The emerging “coal war” between the United States and Saudi Arabia

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What was once a strategic alliance is quickly becoming a sour powder keg for a trade – or even worse, physical – war between the United States and the Kingdom of Saudi Arabia.

The situation was made worse by the latest Saudi-led OPEC+ decision to cut oil production by 2 million barrels a day in November, which is about 2% of total global demand, marking the most sharp drop in production since the start of Covid-19. in 2020.

Apparently, US President Joe Biden has been revealed by the Kingdom that he has requested, through ongoing consultation, to delay the planned cut in oil production for a month. However, OPEC+ apparently rejected the request, citing the delay “would have had negative economic consequences”.

The reduction in production is seen, primarily by the United States, as “taking a stand in international conflicts” and “politically motivated against the United States of America”. Saudi Arabia flatly denied this, saying the “unanimous” decision by OPEC+ is based “purely on economic considerations”.

OPEC+’s decision to cut supply is expected to push up global oil prices, which would boost oil revenues for the biggest oil exporters like Russia.

Now backed into a corner, the US administration is frantically looking for ways to cushion the blow to the anticipated rise in oil prices while trying to take a job in the group of oil-exporting countries.

The US Senate has revived a proposal known as ‘NOPEC’, defined as ‘no oil production and export cartels’ – an obtuse reference to the Saudi Arabia-led Organization of Oil Producing States . The measure was recently launched by Senate Majority Leader Chuck Schumer, apparently in response to the organization’s decision to cut its monthly output.

“We are reviewing all legislative tools to best deal with this appalling and deeply cynical action, including the NOPEC bill,” Schumer said in a statement.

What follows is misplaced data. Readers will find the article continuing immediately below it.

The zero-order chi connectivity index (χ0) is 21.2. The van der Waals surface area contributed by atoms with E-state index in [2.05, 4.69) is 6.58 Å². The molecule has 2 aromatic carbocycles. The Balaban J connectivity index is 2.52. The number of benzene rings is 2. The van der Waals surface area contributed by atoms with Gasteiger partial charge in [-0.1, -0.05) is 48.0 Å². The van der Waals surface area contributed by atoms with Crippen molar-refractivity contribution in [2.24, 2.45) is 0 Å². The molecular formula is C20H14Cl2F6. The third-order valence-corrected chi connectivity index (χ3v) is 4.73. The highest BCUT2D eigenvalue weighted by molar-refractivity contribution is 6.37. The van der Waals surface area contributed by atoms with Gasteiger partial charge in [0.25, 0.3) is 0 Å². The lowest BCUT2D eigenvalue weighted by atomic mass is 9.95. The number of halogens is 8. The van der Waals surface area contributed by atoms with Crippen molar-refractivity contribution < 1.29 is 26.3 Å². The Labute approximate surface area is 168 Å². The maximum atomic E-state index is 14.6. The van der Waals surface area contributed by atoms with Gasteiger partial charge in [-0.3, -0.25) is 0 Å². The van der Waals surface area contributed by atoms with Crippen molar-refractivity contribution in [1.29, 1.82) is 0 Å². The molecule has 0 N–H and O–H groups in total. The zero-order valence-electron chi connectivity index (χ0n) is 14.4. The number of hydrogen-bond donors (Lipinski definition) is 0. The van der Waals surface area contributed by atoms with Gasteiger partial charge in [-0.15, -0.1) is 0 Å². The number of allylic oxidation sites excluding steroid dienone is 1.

If passed, the NOPEC measure would allow the Justice Department to sue OPEC+ countries and their state-owned oil companies under antitrust laws in the United States.

Biden also confirmed on Tuesday that 15 million barrels of oil will be released from the Strategic Petroleum Reserve (SPR) and that the government will only begin to replenish the reserve when oil prices decline significantly from current levels. The White House also urged the Department of Energy to be poised for further major SPR sales this winter if Russian or other activity disrupts global markets.

LILY: Joe Biden prepares to frantically sell reserve oil after being snubbed by OPEC

Democratic Rep. Tom Malinowski, who backed Biden’s controversial trip to Saudi Arabia in July as a way to “ensure that our client states who rely on our security are on our side,” led the introduction of a House legislation requiring the withdrawal of US troops and missile systems stationed in OPEC member countries Saudi Arabia and the United Arab Emirates.

Administration officials are also reportedly discussing tactics to discourage US companies from investing in Saudi Arabia. For starters, the government won’t send an official to the Future Investment Initiative in Riyadh, also known as “Davos in the Desert,” an annual gathering of senior leaders and investors who rub shoulders with Saudi dignitaries.